Reply
  • KAlmquist - Monday, March 20, 2017 - link

    Why is it necessary to “wait for the switches to settle before decoding a keystroke?” When a mechanical switch closes, the contacts can bounce, causing the switch to open and close several times. So, the first time a switch closes, the keyboard reports the closing of the switch as a keystroke. The keyboard logic then has to identify the subsequent openings and closings as caused by contact bounce, which it does based on time. So the debouncing logic in the keyboard shouldn't introduce latency unless you manage to type quickly enough to confuse the debouncing logic. In particular, if you press a key and then release it really fast, the switch open caused by releasing the key could be confused with a contact bounce, causing the keyboard circuitry to delay reporting the key release until a timeout causes it to realize that it's not observing a contact bounce after all. But that's a delay in reporting a key release, not a key press, and I doubt that it happens in practice. Reply
  • sor - Tuesday, March 21, 2017 - link

    A required delay in a key release is also a delay in the next key press. Probably not really any issue in practice, however, unless you like to type the same character at a rate of 100/second or more. Reply
  • sor - Tuesday, March 21, 2017 - link

    For both keyboards it's required that the key travel backward 2mm to register a release, that's probably the limiting factor and introduces more than enough time to register debounce. Reply
  • SodaAnt - Monday, March 20, 2017 - link

    How is the PWM on the RGB LEDs? I've seen a few keyboards where you get the rainbow effect if you move your vision on the keyboard too quickly, and the colors all end up splitting because the refresh rate is so low. Reply
  • pjcamp - Monday, March 20, 2017 - link

    "The concept of making it plug & play, allowing the user to program lighting modes and macros without relying on software, is interesting..."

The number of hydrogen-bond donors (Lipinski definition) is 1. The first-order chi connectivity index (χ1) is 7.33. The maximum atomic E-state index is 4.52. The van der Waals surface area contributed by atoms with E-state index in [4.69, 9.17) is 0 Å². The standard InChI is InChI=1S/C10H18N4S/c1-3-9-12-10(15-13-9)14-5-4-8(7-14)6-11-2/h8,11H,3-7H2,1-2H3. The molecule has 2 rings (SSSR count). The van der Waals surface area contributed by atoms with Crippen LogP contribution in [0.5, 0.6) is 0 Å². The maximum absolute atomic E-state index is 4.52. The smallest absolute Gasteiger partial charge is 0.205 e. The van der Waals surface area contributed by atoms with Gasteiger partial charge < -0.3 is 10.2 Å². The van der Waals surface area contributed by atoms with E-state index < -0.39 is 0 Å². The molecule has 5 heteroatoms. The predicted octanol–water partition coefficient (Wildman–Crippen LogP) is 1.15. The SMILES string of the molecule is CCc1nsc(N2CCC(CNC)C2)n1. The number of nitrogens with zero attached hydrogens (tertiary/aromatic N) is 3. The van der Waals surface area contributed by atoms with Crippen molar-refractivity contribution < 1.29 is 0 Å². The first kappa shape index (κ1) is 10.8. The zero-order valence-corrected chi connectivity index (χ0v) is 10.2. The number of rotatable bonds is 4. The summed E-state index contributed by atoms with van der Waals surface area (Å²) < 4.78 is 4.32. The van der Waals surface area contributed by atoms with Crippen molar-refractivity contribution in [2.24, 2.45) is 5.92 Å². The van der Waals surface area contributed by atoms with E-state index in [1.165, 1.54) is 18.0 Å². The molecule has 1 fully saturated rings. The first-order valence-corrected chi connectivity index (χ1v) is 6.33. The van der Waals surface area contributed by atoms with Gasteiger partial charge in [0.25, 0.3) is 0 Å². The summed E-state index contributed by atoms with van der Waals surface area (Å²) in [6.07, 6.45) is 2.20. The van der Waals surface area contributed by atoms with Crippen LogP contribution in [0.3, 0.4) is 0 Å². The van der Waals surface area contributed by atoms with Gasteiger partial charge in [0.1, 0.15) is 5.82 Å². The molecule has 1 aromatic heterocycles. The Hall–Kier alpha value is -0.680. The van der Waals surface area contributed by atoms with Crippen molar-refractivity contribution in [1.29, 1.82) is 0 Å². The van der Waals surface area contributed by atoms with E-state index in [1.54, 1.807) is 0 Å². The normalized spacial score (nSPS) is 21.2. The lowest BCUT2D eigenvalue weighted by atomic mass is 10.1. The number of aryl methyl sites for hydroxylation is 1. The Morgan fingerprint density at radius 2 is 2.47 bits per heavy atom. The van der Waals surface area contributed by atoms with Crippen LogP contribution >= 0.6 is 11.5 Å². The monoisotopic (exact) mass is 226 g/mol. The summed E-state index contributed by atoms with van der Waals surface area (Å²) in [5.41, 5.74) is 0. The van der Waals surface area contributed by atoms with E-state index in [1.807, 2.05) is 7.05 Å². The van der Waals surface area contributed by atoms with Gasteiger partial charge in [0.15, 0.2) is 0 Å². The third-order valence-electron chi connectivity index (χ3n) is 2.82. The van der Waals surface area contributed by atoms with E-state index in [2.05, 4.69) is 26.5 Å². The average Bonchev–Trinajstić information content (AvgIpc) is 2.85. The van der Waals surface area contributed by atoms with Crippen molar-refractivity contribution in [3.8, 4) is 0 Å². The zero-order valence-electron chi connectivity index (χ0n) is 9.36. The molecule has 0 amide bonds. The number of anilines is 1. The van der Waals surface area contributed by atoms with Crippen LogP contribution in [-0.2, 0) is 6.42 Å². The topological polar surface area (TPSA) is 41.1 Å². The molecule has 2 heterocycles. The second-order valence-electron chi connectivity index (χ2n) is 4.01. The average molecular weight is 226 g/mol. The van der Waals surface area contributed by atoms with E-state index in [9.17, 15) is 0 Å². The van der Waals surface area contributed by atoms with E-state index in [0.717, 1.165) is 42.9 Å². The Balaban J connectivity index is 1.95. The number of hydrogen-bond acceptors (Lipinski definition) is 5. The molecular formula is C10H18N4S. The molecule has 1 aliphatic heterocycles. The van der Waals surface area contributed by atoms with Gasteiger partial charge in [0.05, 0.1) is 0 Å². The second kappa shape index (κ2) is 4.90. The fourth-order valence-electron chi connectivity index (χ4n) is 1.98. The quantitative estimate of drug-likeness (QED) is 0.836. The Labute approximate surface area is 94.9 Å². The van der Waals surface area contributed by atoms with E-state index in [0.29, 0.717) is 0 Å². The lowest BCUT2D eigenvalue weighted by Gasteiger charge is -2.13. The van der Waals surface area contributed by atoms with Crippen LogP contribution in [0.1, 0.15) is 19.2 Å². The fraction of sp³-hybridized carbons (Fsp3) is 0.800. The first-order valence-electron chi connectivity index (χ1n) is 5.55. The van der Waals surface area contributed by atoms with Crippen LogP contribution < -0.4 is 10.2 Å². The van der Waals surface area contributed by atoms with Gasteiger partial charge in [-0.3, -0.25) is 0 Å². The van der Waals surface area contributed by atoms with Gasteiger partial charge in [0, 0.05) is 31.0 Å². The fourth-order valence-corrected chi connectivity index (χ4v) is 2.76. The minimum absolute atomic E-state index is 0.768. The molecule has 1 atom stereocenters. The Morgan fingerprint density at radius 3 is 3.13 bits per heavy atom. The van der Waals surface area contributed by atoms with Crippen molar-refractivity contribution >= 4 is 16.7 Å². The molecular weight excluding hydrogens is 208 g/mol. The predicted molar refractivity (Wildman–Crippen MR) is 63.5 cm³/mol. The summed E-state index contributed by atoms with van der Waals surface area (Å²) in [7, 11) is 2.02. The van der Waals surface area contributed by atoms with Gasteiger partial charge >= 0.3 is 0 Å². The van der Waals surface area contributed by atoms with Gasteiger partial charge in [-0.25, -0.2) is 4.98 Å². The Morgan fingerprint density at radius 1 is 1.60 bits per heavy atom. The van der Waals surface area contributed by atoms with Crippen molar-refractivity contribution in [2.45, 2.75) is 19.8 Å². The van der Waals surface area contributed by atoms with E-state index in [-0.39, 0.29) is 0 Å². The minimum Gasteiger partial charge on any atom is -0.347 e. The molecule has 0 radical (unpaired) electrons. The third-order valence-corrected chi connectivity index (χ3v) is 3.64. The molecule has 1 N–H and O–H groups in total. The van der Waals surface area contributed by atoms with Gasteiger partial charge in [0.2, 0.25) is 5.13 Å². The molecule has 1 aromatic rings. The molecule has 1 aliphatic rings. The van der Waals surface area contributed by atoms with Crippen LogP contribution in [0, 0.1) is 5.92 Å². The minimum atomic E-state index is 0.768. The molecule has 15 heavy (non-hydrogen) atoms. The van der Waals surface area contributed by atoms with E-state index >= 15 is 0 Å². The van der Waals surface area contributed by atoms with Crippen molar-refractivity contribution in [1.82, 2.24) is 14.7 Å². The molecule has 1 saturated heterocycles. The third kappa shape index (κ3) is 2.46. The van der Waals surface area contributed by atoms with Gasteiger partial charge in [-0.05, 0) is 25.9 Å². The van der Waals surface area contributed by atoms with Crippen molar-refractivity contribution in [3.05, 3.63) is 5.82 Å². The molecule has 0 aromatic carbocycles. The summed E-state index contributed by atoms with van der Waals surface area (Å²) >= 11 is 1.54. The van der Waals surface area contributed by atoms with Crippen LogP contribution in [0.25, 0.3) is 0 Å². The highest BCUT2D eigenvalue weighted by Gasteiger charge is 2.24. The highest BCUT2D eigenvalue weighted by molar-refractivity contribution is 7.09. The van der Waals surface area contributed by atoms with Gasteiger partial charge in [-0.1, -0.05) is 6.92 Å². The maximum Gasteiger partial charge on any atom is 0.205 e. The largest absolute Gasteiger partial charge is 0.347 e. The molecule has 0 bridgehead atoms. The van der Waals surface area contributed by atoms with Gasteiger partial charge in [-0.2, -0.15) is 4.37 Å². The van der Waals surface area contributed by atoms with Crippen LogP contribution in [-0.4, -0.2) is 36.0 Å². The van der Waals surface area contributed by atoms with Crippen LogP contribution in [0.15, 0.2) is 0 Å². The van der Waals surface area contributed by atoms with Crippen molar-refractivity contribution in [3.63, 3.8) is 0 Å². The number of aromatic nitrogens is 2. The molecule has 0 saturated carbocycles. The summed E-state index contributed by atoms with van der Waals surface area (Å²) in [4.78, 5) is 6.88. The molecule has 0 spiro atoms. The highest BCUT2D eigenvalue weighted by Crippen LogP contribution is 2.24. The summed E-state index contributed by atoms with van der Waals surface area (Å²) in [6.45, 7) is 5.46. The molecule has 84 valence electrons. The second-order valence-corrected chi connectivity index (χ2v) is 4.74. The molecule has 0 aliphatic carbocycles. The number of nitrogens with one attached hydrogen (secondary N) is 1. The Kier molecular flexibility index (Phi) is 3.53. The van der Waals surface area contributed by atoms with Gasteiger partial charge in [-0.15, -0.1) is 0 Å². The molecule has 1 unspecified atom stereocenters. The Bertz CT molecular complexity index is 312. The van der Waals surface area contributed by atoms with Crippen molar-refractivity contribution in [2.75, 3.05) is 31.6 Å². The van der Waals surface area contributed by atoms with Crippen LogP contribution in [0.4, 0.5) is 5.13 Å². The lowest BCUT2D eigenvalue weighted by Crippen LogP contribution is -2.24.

I need to correct your typo here. It is not an interesting feature, it is REQUIRED in order to fully function with operating systems other than Windows. The folks down at Anandtech should recognize the existence of people who use Linux and Macs. When I bought my last keyboard, I spent a long time pouring over technical docs specifically to find one that was independent of Windows.
    Reply
  • twtech - Monday, March 20, 2017 - link

    And yet still, there is no MS Natural type split keyboard equivalent with mechanical keys. Considering the MS Natural shape & style remains the keyboard style of choice for many programmers and others that type all day, it seems like this should have been an obvious market to target.

    There are a few ergonomic mechanical keyboards, but most of them have nonstandard key layouts. There's the Matias Ergo Pro, which has a mostly-standard layout - and is what I'm using now - but it has some quirks with stuck keys, etc., comes in two separate halves connected by a wire, and is very thick (when tented it sits up over 2" off the desk in the center).

    With all these generic mechanical keyboards coming out that are mostly all the same, you'd think someone would want to capitalize on the not-so-niche market of people who type all day and are willing to shell out the $150+ that many of these mechanical keyboards cost, but who also must have a split-style keyboard.
    Reply